Drake’s “Jaded” Recaptures None of the Magic of Aerosmith’s “Jaded”
Today, acclaimed rapper and singer Drake released Scorpion, a 25-track musical exploration of all the emotional tics typically ascribed to people with his astrological sign. This indulgent colossus came complete with an unpleasant surprise hidden deep in its tracklist. For a non-expert on astrology possessing only modestly reliable intel about Drake’s birth chart, it’s hard to know if outright thievery is something fans should have expected from the biggest rapper in the world on his most unkempt (read: tedious) album. However, I will quickly cite an excerpt from the “Scorpio” page on Skyscript, a web page associated with the Astrological Association of Great Britain: “Considered a dark, defensive sign with subterranean drives and a powerful reservoir of emotional energy, Scorpio has often been used as a significator for liars, backstabbers, traitors, thieves, lechers, and all sorts of dubious users and abusers!” (my emphasis). Should I be surprised, then, that Drake stooped to pilfer the title of the inspired pre-9/11 rock single by the only ‘Smiths I still recognize–Aerosmith–for use on his new album? Perhaps not, but the blow still smarts.
Drake’s “Jaded,” a collaboration with the normally brilliant Ty Dolla $ign, is a slithering, soporific trap ballad which finds Drake, as on so many Drake songs, meandering toward possible self-awareness, but ultimately pulling back toward his comfort zone of despondence, pathological narcissism, and “defensiveness” (see Skyscript). He discusses missing a former lover while constantly insulting them. Lines like “that’s why I’m not with nobody/’Cause I don’t wanna hurt nobody” explain why Drake felt that he needed to reuse Aerosmith’s title. The titular line, coming at the beginning of the chorus (just like in Aerosmith’s indelible anthem), is an attempt to make use feel sorry for, or at least sympathize with, Drake as the jilted lover: “Yes I’m hurting, yes I’m jaded/Most of these things I don’t wanna say.” Still, folks, he’s saying them. He mixes kneejerk compliments with barbs like the passive-aggressive, slippery fish that he is: “In all the pictures that I seen lately/Lord knows you still look amazin’/That’s besides the point I’m makin’/You’re way too opinionated.”
Listen to this tune a few times and try to hum it back to me; you might experience some difficulty. Ultimately, the Drake “Jaded” is a wasted opportunity–a bit of navel-gazing wallpaper on an album that has far too much of it, with its runtime equivalent to Rashomon and only slightly less than a direct flight from NYC to Toronto. Was this pittiance worth ripping off someone else’s hard work, Aubrey? Shame on you, Ty.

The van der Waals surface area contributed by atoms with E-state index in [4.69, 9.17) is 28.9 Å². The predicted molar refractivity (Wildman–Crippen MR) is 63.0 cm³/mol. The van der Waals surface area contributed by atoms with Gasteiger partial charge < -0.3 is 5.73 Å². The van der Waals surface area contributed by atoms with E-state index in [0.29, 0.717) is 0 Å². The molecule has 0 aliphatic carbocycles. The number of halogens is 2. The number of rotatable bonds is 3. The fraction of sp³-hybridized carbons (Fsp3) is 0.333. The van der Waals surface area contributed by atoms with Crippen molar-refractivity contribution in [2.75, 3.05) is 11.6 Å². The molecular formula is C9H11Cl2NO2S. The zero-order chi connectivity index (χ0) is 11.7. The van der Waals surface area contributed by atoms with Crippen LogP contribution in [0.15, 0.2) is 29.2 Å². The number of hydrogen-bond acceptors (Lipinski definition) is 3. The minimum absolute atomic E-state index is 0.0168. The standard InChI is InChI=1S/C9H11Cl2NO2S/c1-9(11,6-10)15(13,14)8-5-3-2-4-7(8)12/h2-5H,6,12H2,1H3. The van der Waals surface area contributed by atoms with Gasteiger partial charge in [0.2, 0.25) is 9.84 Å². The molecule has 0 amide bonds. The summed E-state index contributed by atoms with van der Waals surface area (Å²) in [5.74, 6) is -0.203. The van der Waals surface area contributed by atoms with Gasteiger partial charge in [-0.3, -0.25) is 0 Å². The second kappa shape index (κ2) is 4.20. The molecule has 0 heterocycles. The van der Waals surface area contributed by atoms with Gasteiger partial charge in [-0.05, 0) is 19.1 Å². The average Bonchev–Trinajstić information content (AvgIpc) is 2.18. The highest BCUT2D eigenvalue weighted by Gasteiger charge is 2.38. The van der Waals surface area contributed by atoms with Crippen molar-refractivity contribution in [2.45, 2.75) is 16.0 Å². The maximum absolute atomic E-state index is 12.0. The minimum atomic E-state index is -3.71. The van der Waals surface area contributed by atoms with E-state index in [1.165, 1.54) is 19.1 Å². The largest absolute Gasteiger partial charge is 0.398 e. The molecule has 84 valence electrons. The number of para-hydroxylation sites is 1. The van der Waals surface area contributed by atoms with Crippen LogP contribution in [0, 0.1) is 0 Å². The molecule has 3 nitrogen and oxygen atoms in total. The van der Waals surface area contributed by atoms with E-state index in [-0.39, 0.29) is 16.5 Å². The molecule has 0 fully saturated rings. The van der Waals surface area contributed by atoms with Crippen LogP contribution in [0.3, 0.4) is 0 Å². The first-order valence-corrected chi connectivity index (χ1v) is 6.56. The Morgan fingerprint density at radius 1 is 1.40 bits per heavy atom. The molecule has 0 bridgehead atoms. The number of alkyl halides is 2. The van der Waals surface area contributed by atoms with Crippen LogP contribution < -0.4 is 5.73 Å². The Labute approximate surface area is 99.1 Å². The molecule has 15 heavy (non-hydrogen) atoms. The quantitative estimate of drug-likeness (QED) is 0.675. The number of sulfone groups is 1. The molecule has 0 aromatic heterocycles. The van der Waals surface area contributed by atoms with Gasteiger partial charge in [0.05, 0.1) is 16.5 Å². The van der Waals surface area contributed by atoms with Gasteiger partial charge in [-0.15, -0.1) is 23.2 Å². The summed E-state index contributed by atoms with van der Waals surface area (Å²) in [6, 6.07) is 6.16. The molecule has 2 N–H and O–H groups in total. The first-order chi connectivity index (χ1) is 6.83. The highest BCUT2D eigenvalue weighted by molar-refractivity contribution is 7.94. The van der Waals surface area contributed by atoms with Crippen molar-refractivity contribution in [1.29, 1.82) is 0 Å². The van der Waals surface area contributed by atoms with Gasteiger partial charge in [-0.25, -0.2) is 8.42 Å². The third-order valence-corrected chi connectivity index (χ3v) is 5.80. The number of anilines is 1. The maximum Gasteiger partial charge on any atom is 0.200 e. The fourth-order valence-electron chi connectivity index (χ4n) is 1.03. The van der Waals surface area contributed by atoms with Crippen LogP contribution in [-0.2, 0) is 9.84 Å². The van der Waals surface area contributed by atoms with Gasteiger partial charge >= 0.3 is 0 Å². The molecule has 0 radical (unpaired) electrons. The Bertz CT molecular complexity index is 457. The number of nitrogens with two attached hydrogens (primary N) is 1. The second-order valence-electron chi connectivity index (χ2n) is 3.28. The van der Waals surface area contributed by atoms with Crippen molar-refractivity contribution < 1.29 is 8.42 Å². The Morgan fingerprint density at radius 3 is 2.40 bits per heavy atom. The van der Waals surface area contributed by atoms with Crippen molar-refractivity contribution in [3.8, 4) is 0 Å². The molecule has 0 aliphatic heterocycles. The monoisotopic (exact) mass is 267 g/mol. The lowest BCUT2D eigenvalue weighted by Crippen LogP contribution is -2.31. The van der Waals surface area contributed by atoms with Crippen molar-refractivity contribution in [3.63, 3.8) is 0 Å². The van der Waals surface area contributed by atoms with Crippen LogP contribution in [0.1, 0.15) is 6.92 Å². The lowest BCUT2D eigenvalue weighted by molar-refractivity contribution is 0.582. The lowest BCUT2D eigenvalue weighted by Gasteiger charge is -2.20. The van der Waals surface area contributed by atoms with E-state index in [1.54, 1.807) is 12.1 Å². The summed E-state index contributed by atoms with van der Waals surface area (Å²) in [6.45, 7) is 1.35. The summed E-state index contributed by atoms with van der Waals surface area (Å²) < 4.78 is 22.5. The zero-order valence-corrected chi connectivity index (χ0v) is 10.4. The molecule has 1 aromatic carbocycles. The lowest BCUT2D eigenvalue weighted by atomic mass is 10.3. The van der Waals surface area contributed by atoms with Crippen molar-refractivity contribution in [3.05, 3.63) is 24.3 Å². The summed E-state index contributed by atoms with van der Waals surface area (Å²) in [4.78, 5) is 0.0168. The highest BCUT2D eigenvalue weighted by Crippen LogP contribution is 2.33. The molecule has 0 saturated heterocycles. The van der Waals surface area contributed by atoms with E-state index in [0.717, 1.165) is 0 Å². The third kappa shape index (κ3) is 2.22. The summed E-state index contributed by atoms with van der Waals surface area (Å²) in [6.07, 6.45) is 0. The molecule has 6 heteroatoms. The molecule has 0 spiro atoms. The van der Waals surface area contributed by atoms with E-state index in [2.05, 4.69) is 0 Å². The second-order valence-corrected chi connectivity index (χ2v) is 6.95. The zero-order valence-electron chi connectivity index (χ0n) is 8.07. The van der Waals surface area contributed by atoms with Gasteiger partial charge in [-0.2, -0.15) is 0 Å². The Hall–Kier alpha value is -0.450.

Aerosmith’s “Jaded” projects surefire confidence from its opening bars–Joe Perry’s tortured, vaguely Eastern guitar lick–that is completely lacking in Drake’s keening dirge. Popular meme parlance at the time of this writing is a useful tool here: This song, which peaked at #7 on the Hot 100 and probably did even better on VH1 video countdowns of the time, instantly embodies that specific brand of je ne sais quoi commonly shorthanded as BDE. Steven Tyler’s lyrical concept here is not far off from Drake: It’s about the feelings of resentment and desire that linger in the wake of a dissolved dysfunctional relationship. But the lyrical narrative is more encrypted–poetic and economical. So many of the contradictions Drake packs into his limp verses are distilled into just a couple of Tyler lines: “But it’s so overrated/Love and hated/Wouldn’t trade it.”
The song’s central twist–that Tyler’s narrator is in fact the “one who jaded” the song’s female protagonist–is positioned cathartically in the music. The band drops out to underscore the weight of his admission, packing a musical punch that no part of Drake’s song gets within miles of delivering. Even Tyler’s choice to stutter the eponymous word is more inspired than any of Drake’s choices in his (frankly pathetic) tribute song.
Judging by some modest research, it appears Drake has never acknowledged Aerosmith fandom publicly. But then again, he wasn’t transparent about using ghostwriters on some of his hit songs either. Sometimes, it takes a whistleblower to point out these types of modest hypocrisies. In this case, I’m not going to call myself one, however; the proof is there for all to see. That is to say: Drake stole the name of one of the great radio cock-rock singles of last decade and wrote a crappy song around it–a very Scorpio move, to be sure. The proof is below.